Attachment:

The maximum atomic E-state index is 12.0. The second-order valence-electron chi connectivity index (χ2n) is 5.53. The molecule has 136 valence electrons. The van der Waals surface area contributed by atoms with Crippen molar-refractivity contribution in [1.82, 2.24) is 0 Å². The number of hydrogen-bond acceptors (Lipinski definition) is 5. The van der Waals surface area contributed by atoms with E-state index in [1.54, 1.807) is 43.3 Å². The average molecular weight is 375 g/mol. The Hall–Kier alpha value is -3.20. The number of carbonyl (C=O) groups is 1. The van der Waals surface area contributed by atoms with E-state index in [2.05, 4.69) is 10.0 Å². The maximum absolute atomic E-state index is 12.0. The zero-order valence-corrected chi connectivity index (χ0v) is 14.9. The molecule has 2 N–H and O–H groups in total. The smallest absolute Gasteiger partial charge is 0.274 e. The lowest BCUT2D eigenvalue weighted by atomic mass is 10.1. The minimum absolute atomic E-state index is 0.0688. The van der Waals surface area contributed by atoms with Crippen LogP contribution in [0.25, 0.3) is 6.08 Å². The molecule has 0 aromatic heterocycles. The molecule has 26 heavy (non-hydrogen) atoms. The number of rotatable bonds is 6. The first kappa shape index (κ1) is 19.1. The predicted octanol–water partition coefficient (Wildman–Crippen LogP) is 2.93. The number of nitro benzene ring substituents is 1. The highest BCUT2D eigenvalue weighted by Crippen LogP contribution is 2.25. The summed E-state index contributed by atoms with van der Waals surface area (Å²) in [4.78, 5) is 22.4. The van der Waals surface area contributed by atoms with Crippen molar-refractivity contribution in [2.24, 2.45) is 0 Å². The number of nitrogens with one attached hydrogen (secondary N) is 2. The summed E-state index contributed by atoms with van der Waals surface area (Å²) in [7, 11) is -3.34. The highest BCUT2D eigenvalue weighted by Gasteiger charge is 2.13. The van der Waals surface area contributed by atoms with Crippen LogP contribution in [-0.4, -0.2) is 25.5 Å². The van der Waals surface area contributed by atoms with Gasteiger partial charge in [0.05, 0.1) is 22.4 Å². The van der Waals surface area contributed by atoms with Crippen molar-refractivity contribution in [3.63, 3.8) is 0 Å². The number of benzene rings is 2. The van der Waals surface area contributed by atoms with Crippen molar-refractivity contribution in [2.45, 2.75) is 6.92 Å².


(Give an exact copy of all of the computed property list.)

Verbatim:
The maximum atomic E-state index is 12.0. The second-order valence-electron chi connectivity index (χ2n) is 5.53. The molecule has 136 valence electrons. The van der Waals surface area contributed by atoms with Crippen molar-refractivity contribution in [1.82, 2.24) is 0 Å². The number of hydrogen-bond acceptors (Lipinski definition) is 5. The van der Waals surface area contributed by atoms with E-state index in [1.54, 1.807) is 43.3 Å². The average molecular weight is 375 g/mol. The Hall–Kier alpha value is -3.20. The number of carbonyl (C=O) groups is 1. The van der Waals surface area contributed by atoms with E-state index in [2.05, 4.69) is 10.0 Å². The maximum absolute atomic E-state index is 12.0. The zero-order valence-corrected chi connectivity index (χ0v) is 14.9. The molecule has 2 N–H and O–H groups in total. The smallest absolute Gasteiger partial charge is 0.274 e. The lowest BCUT2D eigenvalue weighted by atomic mass is 10.1. The minimum absolute atomic E-state index is 0.0688. The van der Waals surface area contributed by atoms with Crippen LogP contribution in [0.25, 0.3) is 6.08 Å². The molecule has 0 aromatic heterocycles. The molecule has 26 heavy (non-hydrogen) atoms. The number of rotatable bonds is 6. The first kappa shape index (κ1) is 19.1. The predicted octanol–water partition coefficient (Wildman–Crippen LogP) is 2.93. The number of nitro benzene ring substituents is 1. The highest BCUT2D eigenvalue weighted by Crippen LogP contribution is 2.25. The summed E-state index contributed by atoms with van der Waals surface area (Å²) in [4.78, 5) is 22.4. The van der Waals surface area contributed by atoms with Crippen molar-refractivity contribution in [2.24, 2.45) is 0 Å². The number of nitrogens with one attached hydrogen (secondary N) is 2. The summed E-state index contributed by atoms with van der Waals surface area (Å²) in [7, 11) is -3.34. The highest BCUT2D eigenvalue weighted by Gasteiger charge is 2.13. The van der Waals surface area contributed by atoms with Crippen LogP contribution in [-0.4, -0.2) is 25.5 Å². The van der Waals surface area contributed by atoms with Gasteiger partial charge in [0.05, 0.1) is 22.4 Å². The van der Waals surface area contributed by atoms with Crippen molar-refractivity contribution in [3.63, 3.8) is 0 Å². The number of benzene rings is 2. The van der Waals surface area contributed by atoms with Crippen molar-refractivity contribution in [2.45, 2.75) is 6.92 Å².